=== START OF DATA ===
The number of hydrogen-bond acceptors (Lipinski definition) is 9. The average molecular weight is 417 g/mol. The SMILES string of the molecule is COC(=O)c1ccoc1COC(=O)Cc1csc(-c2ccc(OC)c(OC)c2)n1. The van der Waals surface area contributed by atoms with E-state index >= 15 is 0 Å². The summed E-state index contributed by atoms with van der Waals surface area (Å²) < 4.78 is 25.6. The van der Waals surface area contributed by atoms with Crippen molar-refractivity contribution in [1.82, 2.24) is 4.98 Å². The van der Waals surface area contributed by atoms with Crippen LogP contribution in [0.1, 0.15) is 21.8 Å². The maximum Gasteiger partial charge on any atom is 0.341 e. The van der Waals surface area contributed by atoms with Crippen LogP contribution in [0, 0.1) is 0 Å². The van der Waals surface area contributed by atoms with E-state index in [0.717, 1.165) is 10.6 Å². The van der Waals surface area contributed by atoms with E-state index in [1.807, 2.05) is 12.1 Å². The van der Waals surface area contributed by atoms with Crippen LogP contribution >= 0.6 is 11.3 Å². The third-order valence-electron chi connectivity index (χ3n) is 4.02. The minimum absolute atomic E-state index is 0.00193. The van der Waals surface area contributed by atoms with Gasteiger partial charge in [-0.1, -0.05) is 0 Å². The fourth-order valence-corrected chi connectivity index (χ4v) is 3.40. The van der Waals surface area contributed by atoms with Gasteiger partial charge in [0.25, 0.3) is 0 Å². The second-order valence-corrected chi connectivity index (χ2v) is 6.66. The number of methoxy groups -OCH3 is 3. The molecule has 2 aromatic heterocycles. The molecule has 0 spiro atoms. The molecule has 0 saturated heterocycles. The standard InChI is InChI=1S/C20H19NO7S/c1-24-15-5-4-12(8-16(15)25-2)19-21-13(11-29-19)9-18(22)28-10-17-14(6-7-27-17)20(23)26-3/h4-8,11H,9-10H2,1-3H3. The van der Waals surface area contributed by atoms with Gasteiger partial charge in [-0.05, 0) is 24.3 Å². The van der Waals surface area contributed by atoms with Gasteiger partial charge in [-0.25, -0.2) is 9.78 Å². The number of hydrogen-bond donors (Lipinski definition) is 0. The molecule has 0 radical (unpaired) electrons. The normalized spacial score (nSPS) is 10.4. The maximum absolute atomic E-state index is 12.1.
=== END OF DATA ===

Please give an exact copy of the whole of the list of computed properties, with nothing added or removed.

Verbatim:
The number of hydrogen-bond acceptors (Lipinski definition) is 9. The average molecular weight is 417 g/mol. The SMILES string of the molecule is COC(=O)c1ccoc1COC(=O)Cc1csc(-c2ccc(OC)c(OC)c2)n1. The van der Waals surface area contributed by atoms with E-state index >= 15 is 0 Å². The summed E-state index contributed by atoms with van der Waals surface area (Å²) < 4.78 is 25.6. The van der Waals surface area contributed by atoms with Crippen molar-refractivity contribution in [1.82, 2.24) is 4.98 Å². The van der Waals surface area contributed by atoms with Crippen LogP contribution in [0.1, 0.15) is 21.8 Å². The maximum Gasteiger partial charge on any atom is 0.341 e. The van der Waals surface area contributed by atoms with Crippen LogP contribution in [0, 0.1) is 0 Å². The van der Waals surface area contributed by atoms with E-state index in [0.717, 1.165) is 10.6 Å². The van der Waals surface area contributed by atoms with E-state index in [1.807, 2.05) is 12.1 Å². The van der Waals surface area contributed by atoms with Crippen LogP contribution >= 0.6 is 11.3 Å². The third-order valence-electron chi connectivity index (χ3n) is 4.02. The minimum absolute atomic E-state index is 0.00193. The van der Waals surface area contributed by atoms with Gasteiger partial charge in [-0.1, -0.05) is 0 Å². The fourth-order valence-corrected chi connectivity index (χ4v) is 3.40. The van der Waals surface area contributed by atoms with Gasteiger partial charge in [0.25, 0.3) is 0 Å². The second-order valence-corrected chi connectivity index (χ2v) is 6.66. The number of methoxy groups -OCH3 is 3. The molecule has 2 aromatic heterocycles. The molecule has 0 spiro atoms. The molecule has 0 saturated heterocycles. The standard InChI is InChI=1S/C20H19NO7S/c1-24-15-5-4-12(8-16(15)25-2)19-21-13(11-29-19)9-18(22)28-10-17-14(6-7-27-17)20(23)26-3/h4-8,11H,9-10H2,1-3H3. The van der Waals surface area contributed by atoms with Gasteiger partial charge in [-0.05, 0) is 24.3 Å². The van der Waals surface area contributed by atoms with Gasteiger partial charge in [-0.25, -0.2) is 9.78 Å². The number of hydrogen-bond donors (Lipinski definition) is 0. The molecule has 0 radical (unpaired) electrons. The normalized spacial score (nSPS) is 10.4. The maximum absolute atomic E-state index is 12.1.